Whanganui Resource Recovery Centre manager Ramari Te Uamairangi with a car seat to be recycled.

Whanganui Resource Recovery Centre manager Ramari Te Uamairangi with a car seat to be recycled.

A new recycling service for child car restraints has launched in Whanganui with the aim of protecting children and the environment.

Whanganui District Council and the Whanganui Resource Recovery Centre are partnering with SeatSmart to offer a subsidised recycling programme for expired or damaged car seats.

A minimum of 40,000 child car restraints reach their expiry date each year in New Zealand.  Most end up in a landfill, despite around 90 percent of a typical seat being recyclable.

“Many people aren’t aware that car seats have a limited life span of six to ten years,” says Whanganui Resource Recovery Centre manager Ramari Te Uamairangi.

“There are many factors that can cause seat materials to degrade and weaken, such as exposure to sunlight, changes in temperature, and stress from accidents. All these things can affect how they would perform in an accident.

“Sending car seats to landfill is a waste of resources, but giving away or selling expired seats can put children at risk. SeatSmart enables expired or damaged seats to be taken out of circulation and allows the materials to be recycled or repurposed,” Ramari says.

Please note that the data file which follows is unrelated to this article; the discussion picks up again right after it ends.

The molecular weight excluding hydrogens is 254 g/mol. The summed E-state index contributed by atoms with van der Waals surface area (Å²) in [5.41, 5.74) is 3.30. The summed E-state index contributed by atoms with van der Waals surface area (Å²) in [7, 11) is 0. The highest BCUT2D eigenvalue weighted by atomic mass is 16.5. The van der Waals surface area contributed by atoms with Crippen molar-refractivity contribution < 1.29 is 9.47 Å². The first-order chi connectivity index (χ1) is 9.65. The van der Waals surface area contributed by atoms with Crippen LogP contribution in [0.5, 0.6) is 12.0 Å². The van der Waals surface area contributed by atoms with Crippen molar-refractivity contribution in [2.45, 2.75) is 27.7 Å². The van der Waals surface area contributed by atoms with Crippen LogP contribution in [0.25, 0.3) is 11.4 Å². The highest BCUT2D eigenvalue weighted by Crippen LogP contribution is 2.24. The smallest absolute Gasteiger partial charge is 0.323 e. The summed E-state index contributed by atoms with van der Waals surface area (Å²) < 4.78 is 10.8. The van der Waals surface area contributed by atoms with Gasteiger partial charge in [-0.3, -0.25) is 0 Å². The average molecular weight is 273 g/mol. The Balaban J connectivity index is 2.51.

Unwanted seats can be taken to the Whanganui Resource Recovery Centre (WRRC), with a small fee of $5.00 per seat to cover recycling costs.

Cr Rob Vinsen, who chairs the Council’s Waste Minimisation and Environment Working Party, says he is delighted the Whanganui District Council can support SeatSmart to start collections in this area.

“Those managing the SeatSmart programme continue to encourage seat manufacturers and retailers to fund it as part of a product stewardship approach – that is taking responsibility for their products at end of life – but in the meantime, the Council is keen to see unnecessary waste diverted from landfill and to stop expired seats from being on-sold or donated.”

Council is able to use its waste funding derived from a landfill levy to establish the new service at the WRRC.

“This new initiative is part of a suite of new waste minimisation initiatives that have been identified by Council through its Waste Management and Minimisation Plan 2015 and largely delivered through its service partnership with the resource recovery centre. Other new initiatives are planned,” Cr Vinsen says.

The plastic from the seats is recycled into new products used in the building industry and metal parts are also easily recycled.  Straps from the seats are used to make recycled bags.

Hastings-based recycling specialists, 3R Group, created SeatSmart.

“We like to think that landfill should be the last option, not the default,” says SeatSmart manager Toni Bye. “So often, highly recyclable products are put in the ‘too hard basket’ and simply dumped.”